The number of people aged 65 years and over in the population is increasing. In 2019, the number of people aged 60 years and over reached one billion people. This number will rise to 1.4 billion people by 2030, and will reach 2.1 billion people by 2050, according to UNICEF. So some ask: What kind of world do we want older people to live in by then?
How will the elderly live in a world that guarantees them a decent life in which they enjoy family security and economic security, and also continue their work and contribute to society?
It is difficult for most people to talk about aging in a culture that automatically equates aging with disability and is often subject to stigma and discrimination.
Ashton Applewhite, author of “This Chair Rocks: A Manifesto Against Age Discrimination,” says: “We live in a deep culture of age and ability that trumps everything except the negatives of getting older. We don’t talk about that for humanitarian reasons and culturally ingrained reasons.” “.
In a report published by the American “Fox” website, by writer Anna North, she reviewed several questions that help in how to prepare and prepare to care for elderly loved ones, especially since many millennials and Generation Z will soon face difficult decisions about caring for their elderly parents, which are:
How does your living situation benefit you?
Older adults are “independent, and they have their own notions of how they want to live,” said Maria P. Aranda, director of the Edward R. Roybal Institute on Aging at the University of Southern California.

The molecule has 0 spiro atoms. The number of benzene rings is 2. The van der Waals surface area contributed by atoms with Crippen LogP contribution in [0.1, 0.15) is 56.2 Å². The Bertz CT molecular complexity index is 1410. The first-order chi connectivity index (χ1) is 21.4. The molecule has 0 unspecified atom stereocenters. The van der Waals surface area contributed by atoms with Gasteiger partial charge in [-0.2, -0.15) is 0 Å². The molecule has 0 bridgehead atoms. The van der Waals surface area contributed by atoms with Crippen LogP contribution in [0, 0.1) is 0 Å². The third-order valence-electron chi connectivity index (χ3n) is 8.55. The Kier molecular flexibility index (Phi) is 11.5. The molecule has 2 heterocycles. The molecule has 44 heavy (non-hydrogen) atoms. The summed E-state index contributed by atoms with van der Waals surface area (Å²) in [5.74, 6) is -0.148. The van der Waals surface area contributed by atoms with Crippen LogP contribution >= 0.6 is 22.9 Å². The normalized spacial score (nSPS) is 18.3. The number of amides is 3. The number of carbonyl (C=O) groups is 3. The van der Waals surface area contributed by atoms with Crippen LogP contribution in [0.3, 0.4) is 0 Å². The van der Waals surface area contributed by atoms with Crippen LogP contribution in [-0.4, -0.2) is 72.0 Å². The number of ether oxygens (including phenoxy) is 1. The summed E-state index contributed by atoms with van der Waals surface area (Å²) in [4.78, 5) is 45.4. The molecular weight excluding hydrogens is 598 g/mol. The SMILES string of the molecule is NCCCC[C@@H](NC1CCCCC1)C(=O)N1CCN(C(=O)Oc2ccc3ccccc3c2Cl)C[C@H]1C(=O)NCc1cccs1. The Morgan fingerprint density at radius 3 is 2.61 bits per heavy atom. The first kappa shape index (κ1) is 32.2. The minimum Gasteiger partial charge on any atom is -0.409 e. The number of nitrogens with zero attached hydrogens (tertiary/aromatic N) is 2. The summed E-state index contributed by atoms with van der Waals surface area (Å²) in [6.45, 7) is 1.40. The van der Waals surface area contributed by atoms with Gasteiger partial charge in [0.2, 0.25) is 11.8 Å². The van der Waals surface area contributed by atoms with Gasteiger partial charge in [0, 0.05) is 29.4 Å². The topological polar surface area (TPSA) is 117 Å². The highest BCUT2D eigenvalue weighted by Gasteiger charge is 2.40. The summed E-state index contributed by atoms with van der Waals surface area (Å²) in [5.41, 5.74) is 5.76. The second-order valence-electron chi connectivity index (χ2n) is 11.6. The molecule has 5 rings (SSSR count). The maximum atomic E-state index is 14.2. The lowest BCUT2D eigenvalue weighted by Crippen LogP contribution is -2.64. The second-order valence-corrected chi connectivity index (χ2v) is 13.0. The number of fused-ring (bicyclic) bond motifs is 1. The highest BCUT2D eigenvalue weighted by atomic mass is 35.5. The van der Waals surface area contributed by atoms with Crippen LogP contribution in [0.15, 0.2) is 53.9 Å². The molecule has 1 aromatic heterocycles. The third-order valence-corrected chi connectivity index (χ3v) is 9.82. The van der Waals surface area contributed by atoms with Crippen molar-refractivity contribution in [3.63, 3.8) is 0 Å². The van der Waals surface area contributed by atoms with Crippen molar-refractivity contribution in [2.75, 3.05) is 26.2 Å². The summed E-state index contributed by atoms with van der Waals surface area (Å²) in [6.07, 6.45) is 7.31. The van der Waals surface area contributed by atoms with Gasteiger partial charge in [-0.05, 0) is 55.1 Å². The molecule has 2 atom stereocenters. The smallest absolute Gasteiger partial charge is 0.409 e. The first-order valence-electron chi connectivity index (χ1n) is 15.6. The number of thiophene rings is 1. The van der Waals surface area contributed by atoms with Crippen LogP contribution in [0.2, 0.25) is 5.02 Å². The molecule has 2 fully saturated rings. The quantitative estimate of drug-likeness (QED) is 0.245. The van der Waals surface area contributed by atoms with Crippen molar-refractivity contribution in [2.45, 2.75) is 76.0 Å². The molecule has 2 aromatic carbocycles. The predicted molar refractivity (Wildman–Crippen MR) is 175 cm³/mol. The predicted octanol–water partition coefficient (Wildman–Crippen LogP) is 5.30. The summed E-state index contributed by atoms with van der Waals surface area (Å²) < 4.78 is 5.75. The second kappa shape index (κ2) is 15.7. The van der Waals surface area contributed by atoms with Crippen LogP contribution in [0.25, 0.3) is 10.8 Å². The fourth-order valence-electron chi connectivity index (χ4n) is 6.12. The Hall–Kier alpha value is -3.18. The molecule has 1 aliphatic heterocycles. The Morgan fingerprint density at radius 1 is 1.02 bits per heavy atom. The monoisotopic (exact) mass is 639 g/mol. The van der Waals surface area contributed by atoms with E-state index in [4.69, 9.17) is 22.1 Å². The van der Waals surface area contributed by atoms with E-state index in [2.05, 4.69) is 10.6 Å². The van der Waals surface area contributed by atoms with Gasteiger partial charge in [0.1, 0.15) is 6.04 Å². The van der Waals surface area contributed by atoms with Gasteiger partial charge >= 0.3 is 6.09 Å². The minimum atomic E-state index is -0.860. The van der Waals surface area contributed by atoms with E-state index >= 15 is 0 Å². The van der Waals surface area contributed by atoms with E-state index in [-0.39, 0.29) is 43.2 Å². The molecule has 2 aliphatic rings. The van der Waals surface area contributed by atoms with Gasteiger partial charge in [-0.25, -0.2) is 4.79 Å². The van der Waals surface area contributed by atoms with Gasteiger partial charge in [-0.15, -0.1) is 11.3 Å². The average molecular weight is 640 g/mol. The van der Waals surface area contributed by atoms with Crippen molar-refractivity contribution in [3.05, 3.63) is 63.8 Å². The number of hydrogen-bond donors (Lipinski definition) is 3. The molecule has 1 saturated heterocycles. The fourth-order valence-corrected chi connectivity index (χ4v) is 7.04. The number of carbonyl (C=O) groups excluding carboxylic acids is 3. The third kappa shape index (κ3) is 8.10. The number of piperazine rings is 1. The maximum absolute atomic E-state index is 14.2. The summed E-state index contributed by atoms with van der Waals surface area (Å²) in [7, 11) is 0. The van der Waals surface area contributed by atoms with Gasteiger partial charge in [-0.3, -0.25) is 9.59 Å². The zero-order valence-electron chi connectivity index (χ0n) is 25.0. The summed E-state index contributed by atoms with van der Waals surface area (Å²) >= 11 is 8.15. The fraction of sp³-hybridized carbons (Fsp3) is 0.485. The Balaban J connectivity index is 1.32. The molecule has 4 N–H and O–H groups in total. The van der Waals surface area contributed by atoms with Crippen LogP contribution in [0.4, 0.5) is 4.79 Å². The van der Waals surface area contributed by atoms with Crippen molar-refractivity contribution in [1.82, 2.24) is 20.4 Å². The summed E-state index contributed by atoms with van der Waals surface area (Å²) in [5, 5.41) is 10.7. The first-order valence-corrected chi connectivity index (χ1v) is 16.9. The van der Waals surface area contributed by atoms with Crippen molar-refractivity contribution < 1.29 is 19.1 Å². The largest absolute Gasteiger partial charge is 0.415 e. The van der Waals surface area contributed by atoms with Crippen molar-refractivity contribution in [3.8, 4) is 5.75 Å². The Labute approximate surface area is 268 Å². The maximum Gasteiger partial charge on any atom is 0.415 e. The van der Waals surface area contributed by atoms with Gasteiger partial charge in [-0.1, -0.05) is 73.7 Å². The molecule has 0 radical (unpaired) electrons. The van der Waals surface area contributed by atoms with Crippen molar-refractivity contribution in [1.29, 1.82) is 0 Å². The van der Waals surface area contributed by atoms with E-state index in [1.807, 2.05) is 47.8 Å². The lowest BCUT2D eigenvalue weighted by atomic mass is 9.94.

This type of open-ended question can start a conversation about whether older people live at home, with their family, or elsewhere, and can open the door to talk about the future. You can follow up with questions like: Are you comfortable? Are your needs met?
Where would you like to live if you needed more help?
Having the conversation proactively before someone becomes seriously ill can help family members prepare to respect your loved one’s wishes.
For example, according to one AARP survey, the majority of people over the age of 50 want to “stay home,” staying in their homes as long as possible rather than moving to an assisted living facility or nursing home. In other families, the older person may want – or need – to move in with his adult children or other relatives.
Multigenerational living is increasing in the United States, with 20% of women and 15% of men over the age of 65 living in multigenerational homes, and an increasing number of families are even pooling their resources with an older relative to buy a home together.
What should I know about your money?
If seniors are open to sharing information, it would be helpful to know their net worth, whether they own any property such as real estate, and whether they owe any debts. If you need to manage their finances, you will need to know what creditors must pay.